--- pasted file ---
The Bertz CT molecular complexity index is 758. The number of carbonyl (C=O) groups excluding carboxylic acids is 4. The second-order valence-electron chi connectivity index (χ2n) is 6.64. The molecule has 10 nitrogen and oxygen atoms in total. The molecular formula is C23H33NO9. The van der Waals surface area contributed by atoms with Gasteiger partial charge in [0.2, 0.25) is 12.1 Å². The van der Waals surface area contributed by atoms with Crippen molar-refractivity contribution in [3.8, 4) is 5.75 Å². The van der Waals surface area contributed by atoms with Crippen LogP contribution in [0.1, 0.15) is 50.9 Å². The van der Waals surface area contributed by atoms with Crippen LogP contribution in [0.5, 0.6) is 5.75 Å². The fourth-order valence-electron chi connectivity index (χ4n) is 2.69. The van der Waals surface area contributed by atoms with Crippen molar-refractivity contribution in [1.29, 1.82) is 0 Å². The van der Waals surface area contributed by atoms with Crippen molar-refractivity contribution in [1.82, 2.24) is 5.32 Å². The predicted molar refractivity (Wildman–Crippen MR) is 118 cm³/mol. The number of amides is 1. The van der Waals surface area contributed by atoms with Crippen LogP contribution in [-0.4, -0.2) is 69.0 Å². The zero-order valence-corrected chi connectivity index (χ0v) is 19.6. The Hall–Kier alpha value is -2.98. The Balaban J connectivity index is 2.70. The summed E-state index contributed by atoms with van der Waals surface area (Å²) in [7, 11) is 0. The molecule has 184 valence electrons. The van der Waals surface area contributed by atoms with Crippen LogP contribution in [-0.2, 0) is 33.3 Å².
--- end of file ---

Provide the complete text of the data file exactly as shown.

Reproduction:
The Bertz CT molecular complexity index is 758. The number of carbonyl (C=O) groups excluding carboxylic acids is 4. The second-order valence-electron chi connectivity index (χ2n) is 6.64. The molecule has 10 nitrogen and oxygen atoms in total. The molecular formula is C23H33NO9. The van der Waals surface area contributed by atoms with Gasteiger partial charge in [0.2, 0.25) is 12.1 Å². The van der Waals surface area contributed by atoms with Crippen molar-refractivity contribution in [3.8, 4) is 5.75 Å². The van der Waals surface area contributed by atoms with Crippen LogP contribution in [0.1, 0.15) is 50.9 Å². The van der Waals surface area contributed by atoms with Crippen LogP contribution in [0.5, 0.6) is 5.75 Å². The fourth-order valence-electron chi connectivity index (χ4n) is 2.69. The van der Waals surface area contributed by atoms with Crippen molar-refractivity contribution in [1.29, 1.82) is 0 Å². The van der Waals surface area contributed by atoms with Crippen molar-refractivity contribution in [1.82, 2.24) is 5.32 Å². The predicted molar refractivity (Wildman–Crippen MR) is 118 cm³/mol. The number of amides is 1. The van der Waals surface area contributed by atoms with Crippen LogP contribution in [-0.4, -0.2) is 69.0 Å². The zero-order valence-corrected chi connectivity index (χ0v) is 19.6. The Hall–Kier alpha value is -2.98. The Balaban J connectivity index is 2.70. The summed E-state index contributed by atoms with van der Waals surface area (Å²) in [7, 11) is 0. The molecule has 184 valence electrons. The van der Waals surface area contributed by atoms with Crippen LogP contribution in [-0.2, 0) is 33.3 Å².